SCIENTIFIC ILLUSTRATION. The development of scientific illustration in early modern Europe paralleled a rising interest in studying, collecting, and classifying the natural world. These practices gave rise to new methods of documenting and displaying nature and its products. Although early modern European artists and naturalists did not deliberately set out principles or rules for creating scientific images, a common set of practices emerged during the period that formed the foundation of scientific illustration into the modern period.
From the late medieval period pictorial techniques designed to convince viewers that an image contained an exact record of the artist's observation were increasingly employed in the illustration of botanical and medical texts, as well as in illuminated manuscripts. To convey the impression of accuracy and lifelikeness, artists often depicted objects against a plain background and offered highly detailed renderings of surfaces and textures. Such images functioned variously as practical aids to identification and study, as delightful entertainments, and as symbolic representations of religious and philosophical ideas. The plants and other minute objects represented in the margins of illuminated books of hours inspired readers to marvel at both the complexity and beauty of the natural forms and the artist's skill. During the early modern period images of the natural world continued to be characterized by a dual capacity to delight and instruct the viewer. Leonardo da Vinci's (1452–1519) pen-and-ink studies of plants, animals, and the human body combined meticulous observation of natural structures with idealized forms and harmonious compositions. Albrecht Dürer's (1471–1528) plant and animal studies treated subjects similar to those found in the borders of illuminated manuscripts but focused on previously "marginal" subject matter as the main subject of the compositions. The two major botanical publications of the sixteenth century, Herbarum Vivae Eicones (1530–1536) by Otto Brunfels (c. 1488–1534) and De Historia Stirpium (1542) by Leonhard Fuchs (1501–1566), exemplify one of the central problems of scientific illustration. The illustrations in both publications rely on empirical observation but reflect differing ideas about the meaning of accuracy and lifelikeness in images. The images of plants in Brunfels are individualized portraits containing signs of decay and features unique to a particular specimen, whereas the images in Fuchs attempt to capture the general characteristics of the species by presenting perfect, idealized specimens.
Other early modern European artists highlighted the ambiguous relationship between visual images and the reality they purport to represent. Joris Hoefnagel (1542–1600) often depicted imaginary creatures in a meticulous and convincing visual style, while the deep hues, intense luminosity, and sculptural forms of Jacopo Ligozzi's (1547–1627) botanical drawings create a profound material presence that in some cases may have surpassed that of the actual specimen. By the end of the seventeenth century, artists such as Maria Sibylla Merian (1647–1717) incorporated the meticulous style perfected by Dürer, Hoefnagel, and Ligozzi into vibrant compositions of living creatures in their natural habitats competing with one another for survival.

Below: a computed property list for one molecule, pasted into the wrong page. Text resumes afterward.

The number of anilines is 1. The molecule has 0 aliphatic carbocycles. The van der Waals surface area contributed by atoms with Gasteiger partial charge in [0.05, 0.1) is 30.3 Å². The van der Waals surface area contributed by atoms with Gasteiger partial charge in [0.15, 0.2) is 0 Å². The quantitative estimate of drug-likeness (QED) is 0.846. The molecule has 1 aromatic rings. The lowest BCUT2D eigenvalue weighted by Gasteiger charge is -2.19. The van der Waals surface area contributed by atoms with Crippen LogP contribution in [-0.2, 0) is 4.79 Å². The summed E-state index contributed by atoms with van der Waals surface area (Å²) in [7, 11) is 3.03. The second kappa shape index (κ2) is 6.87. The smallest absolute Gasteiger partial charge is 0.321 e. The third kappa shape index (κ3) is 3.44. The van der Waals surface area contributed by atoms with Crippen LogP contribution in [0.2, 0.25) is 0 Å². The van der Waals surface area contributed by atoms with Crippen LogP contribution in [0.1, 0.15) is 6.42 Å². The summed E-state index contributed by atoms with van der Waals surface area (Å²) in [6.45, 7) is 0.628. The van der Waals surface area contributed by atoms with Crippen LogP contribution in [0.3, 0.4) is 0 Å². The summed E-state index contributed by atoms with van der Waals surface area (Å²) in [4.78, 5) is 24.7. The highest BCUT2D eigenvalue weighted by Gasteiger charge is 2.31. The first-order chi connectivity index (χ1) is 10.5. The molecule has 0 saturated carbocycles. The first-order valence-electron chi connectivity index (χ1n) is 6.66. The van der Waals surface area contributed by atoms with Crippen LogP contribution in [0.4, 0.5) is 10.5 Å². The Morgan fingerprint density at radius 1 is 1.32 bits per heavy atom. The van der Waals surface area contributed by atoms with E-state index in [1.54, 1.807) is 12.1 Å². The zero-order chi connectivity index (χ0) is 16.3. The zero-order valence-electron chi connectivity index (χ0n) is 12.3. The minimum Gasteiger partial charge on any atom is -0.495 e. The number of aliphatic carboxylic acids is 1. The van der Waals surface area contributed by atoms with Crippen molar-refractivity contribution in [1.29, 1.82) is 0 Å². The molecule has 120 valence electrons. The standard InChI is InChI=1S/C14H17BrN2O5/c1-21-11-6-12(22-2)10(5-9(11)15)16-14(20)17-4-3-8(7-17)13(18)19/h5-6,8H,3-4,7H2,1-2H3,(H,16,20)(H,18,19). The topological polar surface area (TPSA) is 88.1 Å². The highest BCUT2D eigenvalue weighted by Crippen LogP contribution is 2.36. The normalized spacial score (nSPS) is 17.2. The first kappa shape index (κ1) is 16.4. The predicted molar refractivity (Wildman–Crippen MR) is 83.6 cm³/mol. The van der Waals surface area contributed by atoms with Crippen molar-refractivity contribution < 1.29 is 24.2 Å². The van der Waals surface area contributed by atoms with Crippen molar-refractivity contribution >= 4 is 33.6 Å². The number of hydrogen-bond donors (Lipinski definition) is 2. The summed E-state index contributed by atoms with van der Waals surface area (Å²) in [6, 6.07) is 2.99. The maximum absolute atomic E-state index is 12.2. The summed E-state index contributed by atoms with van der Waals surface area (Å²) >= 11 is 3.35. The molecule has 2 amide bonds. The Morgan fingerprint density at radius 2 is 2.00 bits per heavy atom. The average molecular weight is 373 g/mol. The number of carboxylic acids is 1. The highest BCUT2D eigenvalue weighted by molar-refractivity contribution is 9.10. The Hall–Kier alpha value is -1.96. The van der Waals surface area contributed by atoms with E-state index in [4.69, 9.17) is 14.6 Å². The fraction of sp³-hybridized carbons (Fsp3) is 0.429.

Scientific illustration in early modern Europe was closely connected to the collecting practices of the period, particularly in the field of natural history. Collectors such as Ulisse Aldrovandi (1522–1605) and Conrad Gessner (1516–1565) assembled exotic objects from the New World, Asia, the Middle East, and Africa into cabinets of curiosities, the forerunners of modern museums, and published copiously illustrated natural histories based on their collections. Illustrations were used to document and supplement existing collections, and in some cases functioned as collections in and of themselves.
Close connections between artistic and scientific practice were also evident in the area of anatomical illustration. Andreas Vesalius (1514–1564) worked with artists from Titian's (1488 or 1490–1576) workshop to produce the illustrations for his De Humani Corporis Fabrica of 1543, in which human figures in various stages of dissection were depicted in poses derived from ancient sculpture. Early modern scientific illustration also treated technical and mechanical subjects, making use of visual forms used in botany, natural history, and anatomy, as well as diagrams, used by astronomers and mathematicians to describe movement and abstract ideas. Over the course of the seventeenth century optical instruments such as the telescope and the microscope were used to investigate previously invisible structures and phenomena, and illustrations were used to communicate these discoveries to others. Galileo Galilei's (1564–1642) Sidereus Nuncius of 1610 made use of both diagrams and illustrations to convey new knowledge gained through the use of the telescope about the surface of the moon and the newly discovered moons of Jupiter. Robert Hooke's (1635–1703) Micrographia of 1665 presented readers with meticulously crafted illustrations of magnified objects and creatures observed with a microscope.
See also Anatomy and Physiology ; Hooke, Robert ; Merian, Sibylla ; Museums ; Natural History ; Vesalius, Andreas .
Hooke, Robert. Micrographia. London, 1665.
Vesalius, Andreas. De Humani Corporis Fabrica. Basel, 1543.
Edgerton, Samuel Y., Jr. The Heritage of Giotto's Geometry: Art and Science on the Eve of the Scientific Revolution. Ithaca, N.Y., 1991.
Kemp, Martin. The Science of Art: Optical Themes in Western Art from Brunelleschi to Seurat. New Haven and London, 1990.
Koreny, Fritz. Albrecht Dürer and the Animal and Plant Studies of the Renaissance. Translated by Pamela Marwood and Yehuda Shapiro. Boston, 1988.
Janice L. Neri